The IRS audit rate is 1.02% for taxpayers with income of less than $100,000. For those with income of $200,000 or more the audit rate increased to 3.93%. or roughly one out of every 25 returns. Audits jumped to about one out of eight for income above $1 million.

Your responsibility to prove

The responsibility to prove (substantiate) income, deductions, and statements made on your tax returns is known as the "burden of proof." Records such as receipts, canceled checks, and other documents that support an item of income, a deduction, or a credit must be kept, but you may choose any record keeping system that clearly shows your income and expenses.

Health Care Tax Benefits

With all the talk this year about medical costs and government benefits, it is easy to lose sight of the basic health care tax benefits already provided by Congress.

In 2012 taxpayers who itemize deductions on their tax return can deduct medical costs exceeding 7.5% of their (AGI) adjusted gross income, (increasing to 10% for taxpayers under age 65 in 2013).

Here's a tip: What counts is when you paid the bill, not when the treatment or prescription was received.

Types of costs that qualify for the medical deduction

Eligible expenses include those required to treat, prevent, or mitigate a disease or other medical condition. Such costs include prescription drugs, hospital bills, and premiums paid on health and dental insurance. And these costs can be incurred on behalf of yourself, a spouse, or a dependent. Just be sure to keep all applicable receipts to substantiate your expenses.

A deduction often overlooked is travel expenses incurred to receive medical care.

  • Travel by car: You can either deduct actual out-of-pocket expenses or the medical mileage rate of 23¢ per mile.
  • Lodging expenses for medical care are limited to $50 per night. You can include lodging for a person traveling with the person receiving the medical care, (a parent traveling with a sick child, up to $100 per night). Lodging is only deductible if the medical treatment is received from a doctor in a licensed hospital or in a medical care facility related to, or the equivalent of, a licensed hospital and the lodging is primarily for or essential to the medical care received. Meals are NOT deductible.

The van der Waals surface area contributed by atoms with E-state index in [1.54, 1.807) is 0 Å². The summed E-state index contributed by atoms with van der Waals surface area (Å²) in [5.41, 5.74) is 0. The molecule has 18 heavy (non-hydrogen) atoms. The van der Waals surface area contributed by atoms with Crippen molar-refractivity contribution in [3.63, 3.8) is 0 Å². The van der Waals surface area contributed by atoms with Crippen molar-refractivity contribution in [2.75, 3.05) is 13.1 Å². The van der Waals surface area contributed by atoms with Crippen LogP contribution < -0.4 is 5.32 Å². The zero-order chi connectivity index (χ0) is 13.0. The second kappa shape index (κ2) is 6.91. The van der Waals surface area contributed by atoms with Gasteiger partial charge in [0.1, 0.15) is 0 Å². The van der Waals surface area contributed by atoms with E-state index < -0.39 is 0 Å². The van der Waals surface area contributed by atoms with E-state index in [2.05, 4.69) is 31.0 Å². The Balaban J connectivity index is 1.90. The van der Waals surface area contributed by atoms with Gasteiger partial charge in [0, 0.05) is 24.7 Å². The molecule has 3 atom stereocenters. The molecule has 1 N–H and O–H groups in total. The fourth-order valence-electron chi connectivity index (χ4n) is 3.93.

Non-deductible Costs

Non-deductible costs (merely beneficial to general health) include:

  • Babysitting expenses to enable parent to visit a doctor
  • Hair transplant
  • Health club dues
  • Hygiene supplies
  • Illegal operations and treatments
  • Imported prescription drugs
  • Insurance (accidental loss of life, limb, loss of earnings during disability)
  • Marriage counseling
  • Maternity clothes
  • Medicines and drugs from other countries
  • Nonprescription drugs and medicines
  • Nutritional supplements, including vitamins
  • Trips, for general improvement of health
  • Weight loss program to improve appearance

To further explore your deduction options, contact our office.

A Buy-Sell Agreement Helps You Plan for Contingencies

What would happen to your business if you die, retire, or become disabled? With a "buy-sell"agreement, you are able to plan for many contingencies over which you would otherwise have little control. A buy-sell agreement is a contract between the business entity and all the entity's co-owners. The agreement typically covers valuing the business, identifying events that would bring the agreement into effect, and defining the transfer of ownership.

The advantages of a buy-sell agreement include:

  • Providing a framework for a smooth transition of control to successor(s).
  • Facilitates estate planning objectives; can help minimize certain estate taxes and can be structured to take advantage of favorable redemption rules upon death.
  • Fixes value for estate tax purposes; includes a method for valuing ownership interests and establishing a fixed value for the estate upon its owner's death.
  • Forces owners to deal with liquidity issues; how would a buyout be funded.
  • Helps prevent loss of tax benefits - especially for S corporations in which transferred stock could lead to termination of the S election. It can disallow the transfer of shares without the consent of owners.

Something as valuable as the ownership and management of a small business should not be left to chance. The buy-sell agreement needs to satisfy all parties involved, including the IRS requirements for tax purposes. For assistance with the tax consequences of a buy-sell agreement or a tax review of your current buy-sell agreement, please contact us.